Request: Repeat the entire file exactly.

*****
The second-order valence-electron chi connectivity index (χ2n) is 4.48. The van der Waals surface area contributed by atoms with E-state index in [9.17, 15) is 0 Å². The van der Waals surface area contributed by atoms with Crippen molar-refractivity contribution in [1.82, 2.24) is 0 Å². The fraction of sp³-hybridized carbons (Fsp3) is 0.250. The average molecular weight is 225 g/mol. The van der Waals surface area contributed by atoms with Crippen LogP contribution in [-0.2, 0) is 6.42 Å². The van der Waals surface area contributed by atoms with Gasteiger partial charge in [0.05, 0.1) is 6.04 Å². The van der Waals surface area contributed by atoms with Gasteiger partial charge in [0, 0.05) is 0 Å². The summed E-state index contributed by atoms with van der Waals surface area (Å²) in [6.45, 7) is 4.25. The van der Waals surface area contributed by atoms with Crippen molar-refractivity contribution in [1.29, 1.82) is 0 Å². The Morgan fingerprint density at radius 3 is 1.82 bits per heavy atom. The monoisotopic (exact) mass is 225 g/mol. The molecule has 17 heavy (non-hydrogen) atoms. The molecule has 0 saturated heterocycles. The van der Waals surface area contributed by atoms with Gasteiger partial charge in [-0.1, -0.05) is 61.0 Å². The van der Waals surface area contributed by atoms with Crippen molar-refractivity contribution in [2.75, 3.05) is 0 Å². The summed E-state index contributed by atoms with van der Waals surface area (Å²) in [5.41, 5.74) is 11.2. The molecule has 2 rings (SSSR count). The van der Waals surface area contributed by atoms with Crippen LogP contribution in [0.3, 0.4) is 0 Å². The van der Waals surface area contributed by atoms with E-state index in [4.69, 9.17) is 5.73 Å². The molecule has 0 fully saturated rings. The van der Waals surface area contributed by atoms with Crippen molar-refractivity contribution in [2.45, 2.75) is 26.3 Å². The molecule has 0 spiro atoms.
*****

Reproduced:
The second-order valence-electron chi connectivity index (χ2n) is 4.48. The van der Waals surface area contributed by atoms with E-state index in [9.17, 15) is 0 Å². The van der Waals surface area contributed by atoms with Crippen molar-refractivity contribution in [1.82, 2.24) is 0 Å². The fraction of sp³-hybridized carbons (Fsp3) is 0.250. The average molecular weight is 225 g/mol. The van der Waals surface area contributed by atoms with Crippen LogP contribution in [-0.2, 0) is 6.42 Å². The van der Waals surface area contributed by atoms with Gasteiger partial charge in [0.05, 0.1) is 6.04 Å². The van der Waals surface area contributed by atoms with Gasteiger partial charge in [0, 0.05) is 0 Å². The summed E-state index contributed by atoms with van der Waals surface area (Å²) in [6.45, 7) is 4.25. The van der Waals surface area contributed by atoms with Crippen molar-refractivity contribution in [1.29, 1.82) is 0 Å². The Morgan fingerprint density at radius 3 is 1.82 bits per heavy atom. The monoisotopic (exact) mass is 225 g/mol. The molecule has 17 heavy (non-hydrogen) atoms. The molecule has 0 saturated heterocycles. The van der Waals surface area contributed by atoms with Gasteiger partial charge in [-0.1, -0.05) is 61.0 Å². The van der Waals surface area contributed by atoms with Crippen molar-refractivity contribution in [2.75, 3.05) is 0 Å². The summed E-state index contributed by atoms with van der Waals surface area (Å²) in [5.41, 5.74) is 11.2. The molecule has 2 rings (SSSR count). The van der Waals surface area contributed by atoms with Crippen LogP contribution in [0.3, 0.4) is 0 Å². The van der Waals surface area contributed by atoms with E-state index in [4.69, 9.17) is 5.73 Å². The molecule has 0 fully saturated rings. The van der Waals surface area contributed by atoms with Crippen molar-refractivity contribution in [2.45, 2.75) is 26.3 Å². The molecule has 0 spiro atoms.